Find out more about NWUAV:

 www.nwuav.com

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April 20, 2017

Department of the Interior, Office of Aviation Services, Issues Pre-solicitation Notice for UAS Services 

Synopsis D17PS00349

This pre‐solicitation notice will be posted for approximately 5 days; the solicitation posted for 15 to 21 days. The Government reserves the right to cancel this requirement at any time since funding is not available at this time.

The Department of the Interior (DOI), Interior Business Center (IBC), Acquisition Services Directorate (AQD) in support of the Office of Aviation Services, is issuing a Pre‐solicitation notice for fully Contractoroperated and maintained Call When Needed (CWN) Unmanned Aerial Systems (UAS) services. These services will be to support wildland fire operations, Search and Rescue (SAR) and other resource missions in the Contiguous 48 States and Alaska. Contractor services include provisions of a minimum of one complete UAS, personnel, servicing vehicles, fuel, and all other associated equipment, as prescribed in this solicitation and/or offered by the Contractor and accepted by the government.

The Government will direct aircraft to support its missions and objectives. UAS services will be used to test and evaluate the capability to operate during dense smoke/inversion situations. Infrared/thermal camera technology will be utilized to penetrate smoke and gather/disseminate information to increase strategic and tactical situational awareness.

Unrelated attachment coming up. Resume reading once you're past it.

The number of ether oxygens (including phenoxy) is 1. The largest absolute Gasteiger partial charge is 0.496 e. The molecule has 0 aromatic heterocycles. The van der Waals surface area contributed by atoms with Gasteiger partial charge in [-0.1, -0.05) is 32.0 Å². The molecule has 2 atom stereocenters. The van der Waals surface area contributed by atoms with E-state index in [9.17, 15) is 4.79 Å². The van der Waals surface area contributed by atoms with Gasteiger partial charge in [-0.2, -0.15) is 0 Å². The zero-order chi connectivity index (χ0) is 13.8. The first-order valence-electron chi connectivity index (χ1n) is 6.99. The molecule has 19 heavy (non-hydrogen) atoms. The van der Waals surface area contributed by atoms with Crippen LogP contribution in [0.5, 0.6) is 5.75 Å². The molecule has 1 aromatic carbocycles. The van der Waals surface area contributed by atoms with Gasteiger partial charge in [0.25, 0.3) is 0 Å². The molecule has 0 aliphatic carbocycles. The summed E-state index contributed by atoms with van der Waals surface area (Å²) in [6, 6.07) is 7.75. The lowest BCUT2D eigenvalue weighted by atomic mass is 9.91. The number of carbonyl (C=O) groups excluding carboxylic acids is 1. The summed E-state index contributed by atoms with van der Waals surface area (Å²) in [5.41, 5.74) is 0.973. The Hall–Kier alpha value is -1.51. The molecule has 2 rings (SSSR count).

The following is an example of the requirements that will be listed in the solicitation:

‐ Be available to fly on the incident for up to 10 hours/day (0400‐2000 typically) for up to 21 days (14 typically).

‐ Provide Strategic Situational Awareness:

a. Pre‐planned reconnaissance missions to determine general incident characteristics.  Command/Overhead personnel will have the ability to view a live feed at the Incident Command Post (ICP) or other known location.

b. Pre‐planned data collection missions to provide near real‐time data utilized by qualified personnel to develop incident planning products (maps).

‐ Provide Tactical Situational Awareness:

             a. Aircraft will be over the incident for up to 10 hours during the operational period and provide real‐time information to firefighting personnel.

             b. Aircraft will be available for unplanned sensor tasking to a specific location on the incident to support tactical decision making by firefighting personnel.